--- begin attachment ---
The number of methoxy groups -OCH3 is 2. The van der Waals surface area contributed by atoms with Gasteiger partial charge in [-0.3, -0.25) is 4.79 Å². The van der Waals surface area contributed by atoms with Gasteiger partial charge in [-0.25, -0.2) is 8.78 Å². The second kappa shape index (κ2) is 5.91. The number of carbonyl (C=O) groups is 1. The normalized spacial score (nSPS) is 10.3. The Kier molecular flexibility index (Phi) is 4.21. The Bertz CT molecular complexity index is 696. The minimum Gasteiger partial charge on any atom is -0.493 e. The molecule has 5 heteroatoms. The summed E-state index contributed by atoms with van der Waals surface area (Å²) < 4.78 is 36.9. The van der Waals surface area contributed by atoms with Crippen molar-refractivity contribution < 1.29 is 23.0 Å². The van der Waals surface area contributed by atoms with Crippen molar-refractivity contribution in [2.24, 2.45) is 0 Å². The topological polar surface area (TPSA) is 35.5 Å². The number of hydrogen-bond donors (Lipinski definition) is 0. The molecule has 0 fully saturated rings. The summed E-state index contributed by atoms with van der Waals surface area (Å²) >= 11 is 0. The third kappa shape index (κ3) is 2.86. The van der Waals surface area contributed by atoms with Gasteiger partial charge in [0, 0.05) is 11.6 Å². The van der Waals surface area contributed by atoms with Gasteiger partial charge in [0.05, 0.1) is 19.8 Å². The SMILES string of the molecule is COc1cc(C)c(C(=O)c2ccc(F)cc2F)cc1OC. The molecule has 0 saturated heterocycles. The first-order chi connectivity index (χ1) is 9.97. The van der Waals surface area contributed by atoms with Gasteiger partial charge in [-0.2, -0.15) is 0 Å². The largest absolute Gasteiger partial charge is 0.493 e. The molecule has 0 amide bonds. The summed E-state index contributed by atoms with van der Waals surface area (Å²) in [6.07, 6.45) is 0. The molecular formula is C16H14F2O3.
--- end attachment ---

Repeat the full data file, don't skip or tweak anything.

The number of methoxy groups -OCH3 is 2. The van der Waals surface area contributed by atoms with Gasteiger partial charge in [-0.3, -0.25) is 4.79 Å². The van der Waals surface area contributed by atoms with Gasteiger partial charge in [-0.25, -0.2) is 8.78 Å². The second kappa shape index (κ2) is 5.91. The number of carbonyl (C=O) groups is 1. The normalized spacial score (nSPS) is 10.3. The Kier molecular flexibility index (Phi) is 4.21. The Bertz CT molecular complexity index is 696. The minimum Gasteiger partial charge on any atom is -0.493 e. The molecule has 5 heteroatoms. The summed E-state index contributed by atoms with van der Waals surface area (Å²) < 4.78 is 36.9. The van der Waals surface area contributed by atoms with Crippen molar-refractivity contribution < 1.29 is 23.0 Å². The van der Waals surface area contributed by atoms with Crippen molar-refractivity contribution in [2.24, 2.45) is 0 Å². The topological polar surface area (TPSA) is 35.5 Å². The number of hydrogen-bond donors (Lipinski definition) is 0. The molecule has 0 fully saturated rings. The summed E-state index contributed by atoms with van der Waals surface area (Å²) >= 11 is 0. The third kappa shape index (κ3) is 2.86. The van der Waals surface area contributed by atoms with Gasteiger partial charge in [0, 0.05) is 11.6 Å². The van der Waals surface area contributed by atoms with Gasteiger partial charge in [0.05, 0.1) is 19.8 Å². The SMILES string of the molecule is COc1cc(C)c(C(=O)c2ccc(F)cc2F)cc1OC. The molecule has 0 saturated heterocycles. The first-order chi connectivity index (χ1) is 9.97. The van der Waals surface area contributed by atoms with Gasteiger partial charge in [-0.2, -0.15) is 0 Å². The largest absolute Gasteiger partial charge is 0.493 e. The molecule has 0 amide bonds. The summed E-state index contributed by atoms with van der Waals surface area (Å²) in [6.07, 6.45) is 0. The molecular formula is C16H14F2O3.